I am a campus minister, but I am not going to try to “convert” you. If you ask me how I “became a Christian,” I’ll tell you I was born into a Christian home and was baptized as an infant. If you ask me how I “got saved,” I’ll tell you that, at least according to Paul, I am not “saved” yet and neither are you. If you ask me to tell you what I think the gospel is, I will open my Bible to the Gospel According to Mark and begin reading until you tell me to stop. And I always have to chuckle a little bit when I see a banner announcing that a church has scheduled a “revival.”
Well, that’s a long story, but thankfully Gordon T. Smith has begun to tell it for me in his excellent, recent Christianity Today article, “The New Conversion: Why We ‘Become Christians’ Differently Today.” Long story made short, Smith narrates the ways in which evangelicals are finally shrugging off the language, assumptions, and techniques of 19th century revivalism–that form of evangelical piety which is entirely centered on “winning souls,” “getting saved,” going to heaven when you die, praying the sinners’ prayer, and “accepting Jesus as your personal Savior (and/or Lord–depending on who you ask).”
That way of thinking about Christianity lost all purchase on reality for me some years ago as I came to realize that not only was it an approach to Christianity developed only a little over a century and a half ago, it also makes hash out of the language of the New Testament (to say nothing of the Old). In this respect, the title of the article is unfortunate. For “the new conversion” for which most post-revivalistic evangelicals (if I may coin a phrase) are looking is not some radical innovation but a recovery of the ancient modes of evangelical witness which were shoved aside and forgotten amid the confused evangelistic hullabaloo of the last century and a half or so. The patient, quiet, deeply personal work of discipleship was drowned out by the noisy “Crusades,” rallies, and “revivals,” and abandoned in favor of various “get saved quick” schemes.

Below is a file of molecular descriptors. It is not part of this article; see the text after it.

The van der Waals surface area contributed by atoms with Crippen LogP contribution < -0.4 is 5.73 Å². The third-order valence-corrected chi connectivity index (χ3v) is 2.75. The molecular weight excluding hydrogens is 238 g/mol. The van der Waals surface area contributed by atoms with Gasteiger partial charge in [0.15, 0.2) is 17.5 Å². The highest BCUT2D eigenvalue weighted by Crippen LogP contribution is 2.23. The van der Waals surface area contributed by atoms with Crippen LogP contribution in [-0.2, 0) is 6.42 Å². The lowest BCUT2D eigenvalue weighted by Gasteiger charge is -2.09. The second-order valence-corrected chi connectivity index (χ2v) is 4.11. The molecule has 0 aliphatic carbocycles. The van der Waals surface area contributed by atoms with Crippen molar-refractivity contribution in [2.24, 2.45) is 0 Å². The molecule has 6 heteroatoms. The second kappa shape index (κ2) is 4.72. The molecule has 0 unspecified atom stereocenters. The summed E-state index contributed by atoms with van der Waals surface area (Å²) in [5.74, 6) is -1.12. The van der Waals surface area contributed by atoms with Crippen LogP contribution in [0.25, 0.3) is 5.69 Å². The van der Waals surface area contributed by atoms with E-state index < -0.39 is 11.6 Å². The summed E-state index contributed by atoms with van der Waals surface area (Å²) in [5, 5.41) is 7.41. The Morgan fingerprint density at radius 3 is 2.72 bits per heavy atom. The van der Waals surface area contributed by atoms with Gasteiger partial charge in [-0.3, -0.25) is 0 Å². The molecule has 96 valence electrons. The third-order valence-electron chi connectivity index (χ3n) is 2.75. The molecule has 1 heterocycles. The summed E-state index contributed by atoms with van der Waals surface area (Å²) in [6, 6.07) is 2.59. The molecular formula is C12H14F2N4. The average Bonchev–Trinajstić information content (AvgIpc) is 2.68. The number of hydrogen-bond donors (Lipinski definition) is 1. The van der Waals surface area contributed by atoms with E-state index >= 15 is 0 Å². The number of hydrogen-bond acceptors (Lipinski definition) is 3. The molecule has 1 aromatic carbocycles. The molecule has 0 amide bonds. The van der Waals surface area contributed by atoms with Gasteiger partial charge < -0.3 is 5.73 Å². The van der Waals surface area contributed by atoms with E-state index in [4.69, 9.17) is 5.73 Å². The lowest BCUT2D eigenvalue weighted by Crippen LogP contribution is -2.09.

But that long, difficult work of making disciples still needs doing, and it’s high time we relearned how to do it. So, please, read Smith’s article. I’d love to hear your thoughts on it.
(Just as a side note, I think that in the long-run, revivalism has done more harm than good. It is an inherently anti-ecclesiological, anti-sacramental, anti-traditional, and anti-intellectual framework. The fact that revivalism has been American evangelicalism’s theological frame of reference for the last century goes a long ways towards explaining the present confusion of the American church.)